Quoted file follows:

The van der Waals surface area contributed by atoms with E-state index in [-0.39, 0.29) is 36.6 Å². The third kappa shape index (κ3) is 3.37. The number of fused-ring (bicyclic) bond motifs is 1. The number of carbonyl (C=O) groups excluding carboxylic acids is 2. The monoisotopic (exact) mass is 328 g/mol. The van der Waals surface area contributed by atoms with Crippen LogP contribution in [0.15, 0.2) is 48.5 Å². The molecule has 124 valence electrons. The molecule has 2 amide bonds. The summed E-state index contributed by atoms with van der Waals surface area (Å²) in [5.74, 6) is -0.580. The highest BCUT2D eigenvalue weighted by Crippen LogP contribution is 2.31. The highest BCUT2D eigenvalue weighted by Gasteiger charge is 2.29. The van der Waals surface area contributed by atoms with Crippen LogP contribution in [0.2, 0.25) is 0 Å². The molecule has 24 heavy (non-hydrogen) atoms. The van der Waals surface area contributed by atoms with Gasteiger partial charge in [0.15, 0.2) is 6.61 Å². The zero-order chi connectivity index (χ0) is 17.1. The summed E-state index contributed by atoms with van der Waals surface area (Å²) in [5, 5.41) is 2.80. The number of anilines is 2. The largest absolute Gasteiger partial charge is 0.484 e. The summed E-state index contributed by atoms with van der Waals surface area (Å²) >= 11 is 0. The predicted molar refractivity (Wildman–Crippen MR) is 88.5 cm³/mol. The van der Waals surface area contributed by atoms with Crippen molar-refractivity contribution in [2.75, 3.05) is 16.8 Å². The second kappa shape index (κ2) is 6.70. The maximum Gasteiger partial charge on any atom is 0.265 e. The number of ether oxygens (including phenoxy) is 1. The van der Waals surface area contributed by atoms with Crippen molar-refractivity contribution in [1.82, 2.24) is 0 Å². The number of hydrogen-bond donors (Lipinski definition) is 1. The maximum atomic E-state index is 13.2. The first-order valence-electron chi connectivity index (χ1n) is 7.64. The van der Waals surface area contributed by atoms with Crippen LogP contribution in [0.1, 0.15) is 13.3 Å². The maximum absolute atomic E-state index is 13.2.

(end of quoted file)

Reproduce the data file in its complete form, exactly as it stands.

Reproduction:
The van der Waals surface area contributed by atoms with E-state index in [-0.39, 0.29) is 36.6 Å². The third kappa shape index (κ3) is 3.37. The number of fused-ring (bicyclic) bond motifs is 1. The number of carbonyl (C=O) groups excluding carboxylic acids is 2. The monoisotopic (exact) mass is 328 g/mol. The van der Waals surface area contributed by atoms with Crippen LogP contribution in [0.15, 0.2) is 48.5 Å². The molecule has 124 valence electrons. The molecule has 2 amide bonds. The summed E-state index contributed by atoms with van der Waals surface area (Å²) in [5.74, 6) is -0.580. The highest BCUT2D eigenvalue weighted by Crippen LogP contribution is 2.31. The highest BCUT2D eigenvalue weighted by Gasteiger charge is 2.29. The van der Waals surface area contributed by atoms with Crippen LogP contribution in [0.2, 0.25) is 0 Å². The molecule has 24 heavy (non-hydrogen) atoms. The van der Waals surface area contributed by atoms with Gasteiger partial charge in [0.15, 0.2) is 6.61 Å². The zero-order chi connectivity index (χ0) is 17.1. The summed E-state index contributed by atoms with van der Waals surface area (Å²) in [5, 5.41) is 2.80. The number of anilines is 2. The largest absolute Gasteiger partial charge is 0.484 e. The summed E-state index contributed by atoms with van der Waals surface area (Å²) >= 11 is 0. The predicted molar refractivity (Wildman–Crippen MR) is 88.5 cm³/mol. The van der Waals surface area contributed by atoms with Crippen molar-refractivity contribution in [2.75, 3.05) is 16.8 Å². The second kappa shape index (κ2) is 6.70. The maximum Gasteiger partial charge on any atom is 0.265 e. The number of ether oxygens (including phenoxy) is 1. The van der Waals surface area contributed by atoms with Crippen molar-refractivity contribution in [1.82, 2.24) is 0 Å². The number of hydrogen-bond donors (Lipinski definition) is 1. The maximum atomic E-state index is 13.2. The first-order valence-electron chi connectivity index (χ1n) is 7.64. The van der Waals surface area contributed by atoms with Crippen LogP contribution in [0.1, 0.15) is 13.3 Å². The maximum absolute atomic E-state index is 13.2.